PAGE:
All of the concrete reasons above are, in our opinion, very good reasons to use a CLI over its web UI equivalent. These factors are so strong that they make CLIs the right interface for a substantial portion of an experienced software professional’s tasks.

The funny thing is, web UIs should be strictly superior to CLIs. They have a superset of the capabilities of the CLI.

Let’s take a look at the CLI vs. GUI interaction model comparison again:

The impossible is unknown with GUIs.

Fundamentally, what are we getting with GUIs that we aren’t with CLIs?

  • The GUI can control every pixel on the screen.
  • Users can provide input in new ways to the system via mouse/touch input.

The biggest benefit is control of the screen. More visual control gives us more options when it comes to leveraging the user’s visual cortex: an information processing beast.¹

The mouse also plays a role, by leveraging human intuitions and capabilities from the physical world around the direct manipulation of objects.²

The screen and the mouse work together to fuel the most secret and controversial weapon of the GUI: paternalism.

While humans have an innate capacity for language, reading itself is unnatural, having only been part of human culture for the past five thousand years or so.³ Vision, by comparison, has not only been part of human biology since day one, but predates humans altogether, occurring in the vast majority of animals. And humans have some of the best vision in the animal kingdom.

Which one gives you the important information faster: the text or the image? Our pro-reading ancestors sadly did not survive this test.

From our evolutionary legacy we’ve had both the time and motive to develop specialized cognitive circuitry for deriving value from visual information. Much like how data can be processed more efficiently when formatted in a way that a specialized chip (like a graphics card) can understand, representing information in a visual form is an extremely useful ‘hack’ for making information much more digestible to the human mind. This additional cognitive bandwidth can be used both to improve users understanding of your tool’s domain (‘how many servers are down?’) and also their understanding of the capabilities of your tool (“How do I turn those servers on again?”).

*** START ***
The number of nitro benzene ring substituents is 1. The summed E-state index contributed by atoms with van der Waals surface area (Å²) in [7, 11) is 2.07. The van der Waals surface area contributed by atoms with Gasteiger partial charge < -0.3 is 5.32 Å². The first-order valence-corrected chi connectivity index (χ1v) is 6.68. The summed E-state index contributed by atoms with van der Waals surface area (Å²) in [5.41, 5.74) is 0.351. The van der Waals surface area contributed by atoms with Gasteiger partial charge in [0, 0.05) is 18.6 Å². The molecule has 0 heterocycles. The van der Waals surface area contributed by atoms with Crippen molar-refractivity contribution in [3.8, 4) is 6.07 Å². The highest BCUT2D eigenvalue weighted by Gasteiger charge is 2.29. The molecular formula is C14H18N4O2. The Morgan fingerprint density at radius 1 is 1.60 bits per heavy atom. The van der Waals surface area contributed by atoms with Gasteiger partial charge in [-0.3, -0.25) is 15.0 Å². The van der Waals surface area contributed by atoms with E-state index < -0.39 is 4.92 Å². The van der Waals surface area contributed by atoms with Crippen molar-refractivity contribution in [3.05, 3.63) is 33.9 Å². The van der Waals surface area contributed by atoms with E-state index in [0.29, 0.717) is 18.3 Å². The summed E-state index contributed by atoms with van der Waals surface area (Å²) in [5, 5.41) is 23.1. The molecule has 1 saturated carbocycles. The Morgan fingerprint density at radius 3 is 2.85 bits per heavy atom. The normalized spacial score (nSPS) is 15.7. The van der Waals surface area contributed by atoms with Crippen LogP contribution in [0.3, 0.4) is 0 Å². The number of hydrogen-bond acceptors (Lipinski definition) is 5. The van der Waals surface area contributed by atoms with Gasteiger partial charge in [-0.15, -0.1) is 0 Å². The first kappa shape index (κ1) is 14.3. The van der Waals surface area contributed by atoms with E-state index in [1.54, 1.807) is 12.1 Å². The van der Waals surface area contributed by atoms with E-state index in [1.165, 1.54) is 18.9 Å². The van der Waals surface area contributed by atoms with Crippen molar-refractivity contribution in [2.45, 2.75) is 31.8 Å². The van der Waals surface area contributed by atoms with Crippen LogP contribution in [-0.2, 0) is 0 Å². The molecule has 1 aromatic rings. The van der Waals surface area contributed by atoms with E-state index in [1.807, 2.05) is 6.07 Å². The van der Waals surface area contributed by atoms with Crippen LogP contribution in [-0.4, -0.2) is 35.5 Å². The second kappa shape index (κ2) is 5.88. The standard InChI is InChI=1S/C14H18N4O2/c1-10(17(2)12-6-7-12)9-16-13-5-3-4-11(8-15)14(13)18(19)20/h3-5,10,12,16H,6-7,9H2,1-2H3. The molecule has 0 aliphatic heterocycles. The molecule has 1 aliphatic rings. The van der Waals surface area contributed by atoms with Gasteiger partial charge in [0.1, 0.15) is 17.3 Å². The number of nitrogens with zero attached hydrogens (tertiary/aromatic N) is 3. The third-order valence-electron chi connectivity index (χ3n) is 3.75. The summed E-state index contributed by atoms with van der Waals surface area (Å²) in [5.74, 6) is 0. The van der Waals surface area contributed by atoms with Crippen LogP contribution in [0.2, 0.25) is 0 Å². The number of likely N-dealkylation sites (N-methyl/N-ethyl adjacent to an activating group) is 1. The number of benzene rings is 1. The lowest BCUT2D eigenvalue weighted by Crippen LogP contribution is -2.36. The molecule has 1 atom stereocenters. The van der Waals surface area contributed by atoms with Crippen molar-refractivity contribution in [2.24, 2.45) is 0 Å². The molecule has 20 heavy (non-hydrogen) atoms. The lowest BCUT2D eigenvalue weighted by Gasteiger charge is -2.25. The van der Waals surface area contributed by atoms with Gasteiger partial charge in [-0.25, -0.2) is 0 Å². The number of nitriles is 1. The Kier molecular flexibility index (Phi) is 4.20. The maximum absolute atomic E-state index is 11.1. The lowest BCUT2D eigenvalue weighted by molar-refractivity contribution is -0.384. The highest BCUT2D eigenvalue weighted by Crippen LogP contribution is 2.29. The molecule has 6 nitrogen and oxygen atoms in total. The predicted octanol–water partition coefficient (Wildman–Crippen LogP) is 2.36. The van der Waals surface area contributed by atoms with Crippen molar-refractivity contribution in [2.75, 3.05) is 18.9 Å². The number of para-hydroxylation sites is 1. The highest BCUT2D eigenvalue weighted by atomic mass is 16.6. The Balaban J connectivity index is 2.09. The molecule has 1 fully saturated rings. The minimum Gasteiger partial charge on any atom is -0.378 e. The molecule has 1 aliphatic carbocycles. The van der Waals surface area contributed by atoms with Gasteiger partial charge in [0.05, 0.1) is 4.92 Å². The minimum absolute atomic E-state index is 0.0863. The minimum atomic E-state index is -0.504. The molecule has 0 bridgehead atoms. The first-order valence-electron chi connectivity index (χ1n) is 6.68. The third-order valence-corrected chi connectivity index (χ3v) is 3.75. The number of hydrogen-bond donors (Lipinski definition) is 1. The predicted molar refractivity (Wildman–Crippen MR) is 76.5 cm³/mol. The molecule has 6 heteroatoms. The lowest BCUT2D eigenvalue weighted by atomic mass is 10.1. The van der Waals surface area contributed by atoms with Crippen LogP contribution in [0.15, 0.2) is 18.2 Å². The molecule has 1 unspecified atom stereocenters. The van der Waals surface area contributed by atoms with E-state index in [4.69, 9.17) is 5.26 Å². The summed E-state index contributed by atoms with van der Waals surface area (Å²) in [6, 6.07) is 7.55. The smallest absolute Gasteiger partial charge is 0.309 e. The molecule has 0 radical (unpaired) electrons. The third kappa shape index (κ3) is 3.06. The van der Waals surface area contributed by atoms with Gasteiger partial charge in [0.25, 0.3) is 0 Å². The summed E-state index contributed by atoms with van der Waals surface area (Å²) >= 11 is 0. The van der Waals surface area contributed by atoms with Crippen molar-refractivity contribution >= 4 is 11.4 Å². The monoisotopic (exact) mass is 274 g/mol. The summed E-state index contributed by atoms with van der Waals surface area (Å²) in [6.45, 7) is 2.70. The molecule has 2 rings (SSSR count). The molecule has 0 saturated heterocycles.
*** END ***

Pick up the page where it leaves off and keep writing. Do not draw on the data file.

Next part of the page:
GUIs can leverage richer visual signifiers to convey more information faster

A “signifier” is any form that implies something else. Words are signifiers, but they aren’t the only ones, and often aren’t the best ones for helping our users understand. Because GUIs allow us to leverage a wider spectrum of signifiers, they have more opportunities to convey information efficiently and effectively.⁴

Consider the following examples:

Which would you prefer to see in your UI?

GUIs are full of signifiers. They can be as obvious as an icon, or as subtle as the small distance between two objects implying they are grouped (see ‘Gestalt Principles’ for more on this). Some signifiers are specific to computers (e.g. hyperlinks and tooltips), whereas others leverage more natural intuitions (e.g. buttons looking pressable, red things catching the eye.)

CLIs don’t have much to work with to form signifiers: just plain monospaced text and a few other bells and whistles depending on your CLI environment (foreground and background color per character, bold vs. normal text, the ‘empty’ character to create spatial metaphors, flashing command prompts, sometimes hyperlinks.) Text also implies a few other capabilities that are sometimes but not always supported, such as copy & paste, or text-based search. These capabilities can be quite powerful compared to not having them at all, but are still a subset of the possibilities of total screen control.

In the movie Shinboru (Symbol, 2009), a man must escape a room full of ‘buttons’, where the buttons in no way signify what happens when they are pressed. Suffice to say, it takes him quite a bit of trial and error.

GUIs can use images to make information easier to digest